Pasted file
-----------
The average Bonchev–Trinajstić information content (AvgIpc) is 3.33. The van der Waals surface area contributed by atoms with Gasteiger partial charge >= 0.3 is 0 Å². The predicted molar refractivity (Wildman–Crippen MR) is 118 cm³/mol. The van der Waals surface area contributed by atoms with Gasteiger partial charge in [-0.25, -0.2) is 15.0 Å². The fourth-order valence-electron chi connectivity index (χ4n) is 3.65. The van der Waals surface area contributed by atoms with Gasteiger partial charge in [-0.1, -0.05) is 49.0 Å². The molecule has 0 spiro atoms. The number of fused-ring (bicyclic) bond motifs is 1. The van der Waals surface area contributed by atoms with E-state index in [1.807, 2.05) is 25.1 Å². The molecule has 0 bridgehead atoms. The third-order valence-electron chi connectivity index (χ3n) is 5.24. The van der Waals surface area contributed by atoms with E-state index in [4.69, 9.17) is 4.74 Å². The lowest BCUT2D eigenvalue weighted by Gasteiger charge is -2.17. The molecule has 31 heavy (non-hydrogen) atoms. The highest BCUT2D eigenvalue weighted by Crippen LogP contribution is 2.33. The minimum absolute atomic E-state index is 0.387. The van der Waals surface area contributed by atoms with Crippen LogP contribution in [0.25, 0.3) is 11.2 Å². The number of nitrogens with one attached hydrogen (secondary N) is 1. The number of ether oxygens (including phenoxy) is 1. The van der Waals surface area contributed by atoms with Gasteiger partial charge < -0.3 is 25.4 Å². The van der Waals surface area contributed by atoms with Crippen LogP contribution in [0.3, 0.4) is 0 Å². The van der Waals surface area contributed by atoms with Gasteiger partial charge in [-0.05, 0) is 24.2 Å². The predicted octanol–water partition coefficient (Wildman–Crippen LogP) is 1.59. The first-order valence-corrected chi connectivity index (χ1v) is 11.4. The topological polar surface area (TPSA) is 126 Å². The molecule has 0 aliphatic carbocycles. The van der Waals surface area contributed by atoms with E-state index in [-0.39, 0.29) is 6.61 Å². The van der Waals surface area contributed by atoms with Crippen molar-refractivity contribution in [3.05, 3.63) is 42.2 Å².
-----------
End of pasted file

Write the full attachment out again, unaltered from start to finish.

The average Bonchev–Trinajstić information content (AvgIpc) is 3.33. The van der Waals surface area contributed by atoms with Gasteiger partial charge >= 0.3 is 0 Å². The predicted molar refractivity (Wildman–Crippen MR) is 118 cm³/mol. The van der Waals surface area contributed by atoms with Gasteiger partial charge in [-0.25, -0.2) is 15.0 Å². The fourth-order valence-electron chi connectivity index (χ4n) is 3.65. The van der Waals surface area contributed by atoms with Gasteiger partial charge in [-0.1, -0.05) is 49.0 Å². The molecule has 0 spiro atoms. The number of fused-ring (bicyclic) bond motifs is 1. The van der Waals surface area contributed by atoms with E-state index in [1.807, 2.05) is 25.1 Å². The molecule has 0 bridgehead atoms. The third-order valence-electron chi connectivity index (χ3n) is 5.24. The van der Waals surface area contributed by atoms with E-state index in [4.69, 9.17) is 4.74 Å². The lowest BCUT2D eigenvalue weighted by Gasteiger charge is -2.17. The molecule has 31 heavy (non-hydrogen) atoms. The highest BCUT2D eigenvalue weighted by Crippen LogP contribution is 2.33. The minimum absolute atomic E-state index is 0.387. The van der Waals surface area contributed by atoms with Crippen LogP contribution in [0.25, 0.3) is 11.2 Å². The number of nitrogens with one attached hydrogen (secondary N) is 1. The number of ether oxygens (including phenoxy) is 1. The van der Waals surface area contributed by atoms with Gasteiger partial charge < -0.3 is 25.4 Å². The van der Waals surface area contributed by atoms with Crippen LogP contribution in [0.3, 0.4) is 0 Å². The van der Waals surface area contributed by atoms with Gasteiger partial charge in [-0.05, 0) is 24.2 Å². The predicted octanol–water partition coefficient (Wildman–Crippen LogP) is 1.59. The first-order valence-corrected chi connectivity index (χ1v) is 11.4. The topological polar surface area (TPSA) is 126 Å². The molecule has 0 aliphatic carbocycles. The van der Waals surface area contributed by atoms with E-state index in [-0.39, 0.29) is 6.61 Å². The van der Waals surface area contributed by atoms with Crippen molar-refractivity contribution in [3.05, 3.63) is 42.2 Å².